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University of Portsmouth study: Reflexology ‘could match painkillers’

REFLEXOLOGY may be as effective as painkillers, according to a study carried out by the University of Portsmouth.

Researchers have found that people felt about 40 per cent less pain, and were able to stand pain for about 45 per cent longer.

This is the first time this widely-used therapy has been scientifically tested as a treatment for acute pain.

It means it may be used to complement conventional drug therapy in the treatment of conditions associated with pain such as osteoarthritis, backache and cancers.

Dr Carol Samuel, who is a trained reflexologist, said: ‘As we predicted, reflexology decreased pain sensations.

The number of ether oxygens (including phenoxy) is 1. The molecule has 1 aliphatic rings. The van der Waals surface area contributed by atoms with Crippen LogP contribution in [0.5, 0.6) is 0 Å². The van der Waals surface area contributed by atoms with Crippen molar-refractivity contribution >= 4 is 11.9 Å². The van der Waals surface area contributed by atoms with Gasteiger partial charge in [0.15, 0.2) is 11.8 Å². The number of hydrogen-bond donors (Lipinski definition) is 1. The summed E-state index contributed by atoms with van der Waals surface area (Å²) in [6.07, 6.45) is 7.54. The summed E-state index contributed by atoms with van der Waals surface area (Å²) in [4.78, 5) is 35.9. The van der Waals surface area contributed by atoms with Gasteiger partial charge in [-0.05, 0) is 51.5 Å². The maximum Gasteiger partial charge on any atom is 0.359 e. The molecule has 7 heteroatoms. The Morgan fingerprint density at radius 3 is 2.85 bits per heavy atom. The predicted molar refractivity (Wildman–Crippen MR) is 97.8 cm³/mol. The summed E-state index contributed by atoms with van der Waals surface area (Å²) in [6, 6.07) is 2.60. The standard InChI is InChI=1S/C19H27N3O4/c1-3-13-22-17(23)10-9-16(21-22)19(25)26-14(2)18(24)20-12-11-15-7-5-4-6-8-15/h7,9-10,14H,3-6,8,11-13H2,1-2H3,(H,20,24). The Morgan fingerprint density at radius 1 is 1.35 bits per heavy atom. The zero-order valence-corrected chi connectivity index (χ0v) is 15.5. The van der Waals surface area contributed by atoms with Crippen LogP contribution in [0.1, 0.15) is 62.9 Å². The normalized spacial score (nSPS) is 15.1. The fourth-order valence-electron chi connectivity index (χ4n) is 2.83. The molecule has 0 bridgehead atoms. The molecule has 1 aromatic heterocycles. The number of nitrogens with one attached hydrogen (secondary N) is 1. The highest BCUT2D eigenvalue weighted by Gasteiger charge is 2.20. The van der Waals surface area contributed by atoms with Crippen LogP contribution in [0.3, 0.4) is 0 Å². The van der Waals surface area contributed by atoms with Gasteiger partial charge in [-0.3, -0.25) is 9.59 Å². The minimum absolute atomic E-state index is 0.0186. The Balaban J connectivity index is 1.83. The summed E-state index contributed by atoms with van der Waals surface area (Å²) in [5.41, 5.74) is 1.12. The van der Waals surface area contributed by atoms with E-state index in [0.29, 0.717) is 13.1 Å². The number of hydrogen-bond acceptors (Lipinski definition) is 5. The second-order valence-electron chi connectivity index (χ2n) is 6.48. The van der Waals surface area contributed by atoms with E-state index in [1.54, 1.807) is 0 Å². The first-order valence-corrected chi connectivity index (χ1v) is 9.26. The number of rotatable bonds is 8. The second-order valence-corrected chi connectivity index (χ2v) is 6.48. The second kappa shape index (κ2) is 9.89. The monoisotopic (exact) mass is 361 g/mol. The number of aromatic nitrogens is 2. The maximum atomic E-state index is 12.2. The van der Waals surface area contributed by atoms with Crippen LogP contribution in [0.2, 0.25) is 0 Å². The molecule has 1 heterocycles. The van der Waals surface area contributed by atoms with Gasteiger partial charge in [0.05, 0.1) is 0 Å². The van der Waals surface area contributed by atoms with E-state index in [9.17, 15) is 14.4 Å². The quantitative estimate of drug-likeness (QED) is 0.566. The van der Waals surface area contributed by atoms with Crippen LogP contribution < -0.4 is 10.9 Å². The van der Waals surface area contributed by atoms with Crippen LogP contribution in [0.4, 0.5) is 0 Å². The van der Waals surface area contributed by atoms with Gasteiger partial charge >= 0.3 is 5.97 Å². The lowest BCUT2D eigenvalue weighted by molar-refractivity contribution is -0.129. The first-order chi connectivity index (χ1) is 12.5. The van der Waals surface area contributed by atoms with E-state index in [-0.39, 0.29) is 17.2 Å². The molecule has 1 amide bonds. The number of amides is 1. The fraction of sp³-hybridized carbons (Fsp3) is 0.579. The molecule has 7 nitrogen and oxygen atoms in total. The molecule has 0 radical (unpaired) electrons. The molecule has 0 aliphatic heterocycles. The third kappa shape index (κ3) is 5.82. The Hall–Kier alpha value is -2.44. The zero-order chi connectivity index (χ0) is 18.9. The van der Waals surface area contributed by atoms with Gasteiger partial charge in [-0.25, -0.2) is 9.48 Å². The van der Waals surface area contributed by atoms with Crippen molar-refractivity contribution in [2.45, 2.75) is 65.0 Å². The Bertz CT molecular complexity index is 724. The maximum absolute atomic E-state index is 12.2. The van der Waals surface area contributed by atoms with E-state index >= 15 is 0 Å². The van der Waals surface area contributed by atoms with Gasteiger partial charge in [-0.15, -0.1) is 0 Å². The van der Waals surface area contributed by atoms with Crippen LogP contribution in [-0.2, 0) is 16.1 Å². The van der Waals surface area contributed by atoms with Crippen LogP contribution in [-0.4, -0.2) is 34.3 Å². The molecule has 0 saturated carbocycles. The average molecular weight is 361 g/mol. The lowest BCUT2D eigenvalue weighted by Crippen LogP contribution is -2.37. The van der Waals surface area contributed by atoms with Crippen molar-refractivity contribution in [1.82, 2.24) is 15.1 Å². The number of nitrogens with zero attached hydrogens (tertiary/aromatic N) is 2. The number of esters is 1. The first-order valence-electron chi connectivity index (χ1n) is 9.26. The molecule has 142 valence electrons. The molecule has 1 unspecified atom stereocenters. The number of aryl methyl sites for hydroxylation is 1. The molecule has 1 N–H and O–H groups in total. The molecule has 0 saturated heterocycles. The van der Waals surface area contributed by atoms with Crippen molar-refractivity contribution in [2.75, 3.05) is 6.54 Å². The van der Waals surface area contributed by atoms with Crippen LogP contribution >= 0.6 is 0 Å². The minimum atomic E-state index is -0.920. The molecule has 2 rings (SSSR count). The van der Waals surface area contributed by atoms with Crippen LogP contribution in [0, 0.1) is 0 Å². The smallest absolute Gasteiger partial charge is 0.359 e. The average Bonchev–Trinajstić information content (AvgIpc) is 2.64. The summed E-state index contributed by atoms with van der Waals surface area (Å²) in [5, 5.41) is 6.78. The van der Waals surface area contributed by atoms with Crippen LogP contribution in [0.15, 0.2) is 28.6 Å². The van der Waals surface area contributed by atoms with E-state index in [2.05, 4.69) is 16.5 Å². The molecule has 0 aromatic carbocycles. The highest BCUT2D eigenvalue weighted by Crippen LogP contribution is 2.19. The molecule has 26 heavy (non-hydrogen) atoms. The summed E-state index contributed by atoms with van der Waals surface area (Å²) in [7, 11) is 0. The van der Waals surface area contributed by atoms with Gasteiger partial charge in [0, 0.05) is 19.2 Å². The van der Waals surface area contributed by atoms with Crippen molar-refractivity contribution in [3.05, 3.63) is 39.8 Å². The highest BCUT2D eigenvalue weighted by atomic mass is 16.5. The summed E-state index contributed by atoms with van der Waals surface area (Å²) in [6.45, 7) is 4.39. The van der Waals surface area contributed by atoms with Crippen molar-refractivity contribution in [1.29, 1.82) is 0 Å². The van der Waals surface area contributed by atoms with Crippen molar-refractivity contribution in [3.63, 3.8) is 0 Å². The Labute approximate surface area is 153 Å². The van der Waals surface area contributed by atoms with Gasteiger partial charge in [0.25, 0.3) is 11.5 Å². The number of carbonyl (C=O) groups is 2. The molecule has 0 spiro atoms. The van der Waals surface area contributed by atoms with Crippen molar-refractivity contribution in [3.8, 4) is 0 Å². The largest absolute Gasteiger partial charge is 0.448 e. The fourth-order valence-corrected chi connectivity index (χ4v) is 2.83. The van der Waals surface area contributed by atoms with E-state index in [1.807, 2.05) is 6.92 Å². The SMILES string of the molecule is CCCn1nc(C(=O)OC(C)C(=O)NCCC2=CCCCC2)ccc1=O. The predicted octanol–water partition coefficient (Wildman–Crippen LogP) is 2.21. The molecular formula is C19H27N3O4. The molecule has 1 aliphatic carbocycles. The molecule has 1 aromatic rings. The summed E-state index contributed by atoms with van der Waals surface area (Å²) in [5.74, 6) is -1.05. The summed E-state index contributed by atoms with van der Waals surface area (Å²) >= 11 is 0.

‘It is likely that reflexology works in a similar manner to acupuncture by causing the brain to release chemicals that lessen pain signals.’

The researchers found that when people received reflexology they were able to keep their hand in a bucket of ice water for longer before they felt pain.

Reflexology is a complementary medical approach which works alongside orthodox medicine, in which pressure may be applied to any body area, commonly the feet or hands.

 

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